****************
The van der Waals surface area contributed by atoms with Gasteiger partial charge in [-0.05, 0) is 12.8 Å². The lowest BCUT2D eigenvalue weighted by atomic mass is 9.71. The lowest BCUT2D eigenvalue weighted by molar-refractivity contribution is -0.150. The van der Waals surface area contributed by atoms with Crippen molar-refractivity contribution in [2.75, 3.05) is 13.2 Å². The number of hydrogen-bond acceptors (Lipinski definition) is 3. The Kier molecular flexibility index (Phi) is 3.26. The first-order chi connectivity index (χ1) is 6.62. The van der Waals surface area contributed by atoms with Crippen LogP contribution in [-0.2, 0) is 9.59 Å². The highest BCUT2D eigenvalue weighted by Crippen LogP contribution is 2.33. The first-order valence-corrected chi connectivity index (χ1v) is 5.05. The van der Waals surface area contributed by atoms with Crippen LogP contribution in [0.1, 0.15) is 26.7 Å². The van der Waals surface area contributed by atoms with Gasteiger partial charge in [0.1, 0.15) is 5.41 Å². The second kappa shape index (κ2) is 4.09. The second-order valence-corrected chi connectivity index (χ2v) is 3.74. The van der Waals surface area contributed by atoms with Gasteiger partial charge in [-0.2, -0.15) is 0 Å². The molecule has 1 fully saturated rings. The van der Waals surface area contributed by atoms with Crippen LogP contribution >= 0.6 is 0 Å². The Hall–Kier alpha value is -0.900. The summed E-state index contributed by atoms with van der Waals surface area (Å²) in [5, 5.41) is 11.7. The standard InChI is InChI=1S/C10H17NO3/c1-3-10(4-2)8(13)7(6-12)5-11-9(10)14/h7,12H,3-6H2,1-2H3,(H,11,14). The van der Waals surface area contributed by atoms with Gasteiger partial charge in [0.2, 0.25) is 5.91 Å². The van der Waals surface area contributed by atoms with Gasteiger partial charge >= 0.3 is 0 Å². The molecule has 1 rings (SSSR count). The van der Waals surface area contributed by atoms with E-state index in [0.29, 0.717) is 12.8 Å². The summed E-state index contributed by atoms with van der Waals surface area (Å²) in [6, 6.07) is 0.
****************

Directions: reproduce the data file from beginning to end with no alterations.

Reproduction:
The van der Waals surface area contributed by atoms with Gasteiger partial charge in [-0.05, 0) is 12.8 Å². The lowest BCUT2D eigenvalue weighted by atomic mass is 9.71. The lowest BCUT2D eigenvalue weighted by molar-refractivity contribution is -0.150. The van der Waals surface area contributed by atoms with Crippen molar-refractivity contribution in [2.75, 3.05) is 13.2 Å². The number of hydrogen-bond acceptors (Lipinski definition) is 3. The Kier molecular flexibility index (Phi) is 3.26. The first-order chi connectivity index (χ1) is 6.62. The van der Waals surface area contributed by atoms with Crippen LogP contribution in [-0.2, 0) is 9.59 Å². The highest BCUT2D eigenvalue weighted by Crippen LogP contribution is 2.33. The first-order valence-corrected chi connectivity index (χ1v) is 5.05. The van der Waals surface area contributed by atoms with Crippen LogP contribution in [0.1, 0.15) is 26.7 Å². The van der Waals surface area contributed by atoms with Gasteiger partial charge in [0.1, 0.15) is 5.41 Å². The second kappa shape index (κ2) is 4.09. The second-order valence-corrected chi connectivity index (χ2v) is 3.74. The van der Waals surface area contributed by atoms with Gasteiger partial charge in [-0.2, -0.15) is 0 Å². The molecule has 1 fully saturated rings. The van der Waals surface area contributed by atoms with Crippen LogP contribution >= 0.6 is 0 Å². The Hall–Kier alpha value is -0.900. The summed E-state index contributed by atoms with van der Waals surface area (Å²) in [5, 5.41) is 11.7. The standard InChI is InChI=1S/C10H17NO3/c1-3-10(4-2)8(13)7(6-12)5-11-9(10)14/h7,12H,3-6H2,1-2H3,(H,11,14). The van der Waals surface area contributed by atoms with Gasteiger partial charge in [0.2, 0.25) is 5.91 Å². The van der Waals surface area contributed by atoms with Gasteiger partial charge >= 0.3 is 0 Å². The molecule has 1 rings (SSSR count). The van der Waals surface area contributed by atoms with E-state index in [0.29, 0.717) is 12.8 Å². The summed E-state index contributed by atoms with van der Waals surface area (Å²) in [6, 6.07) is 0.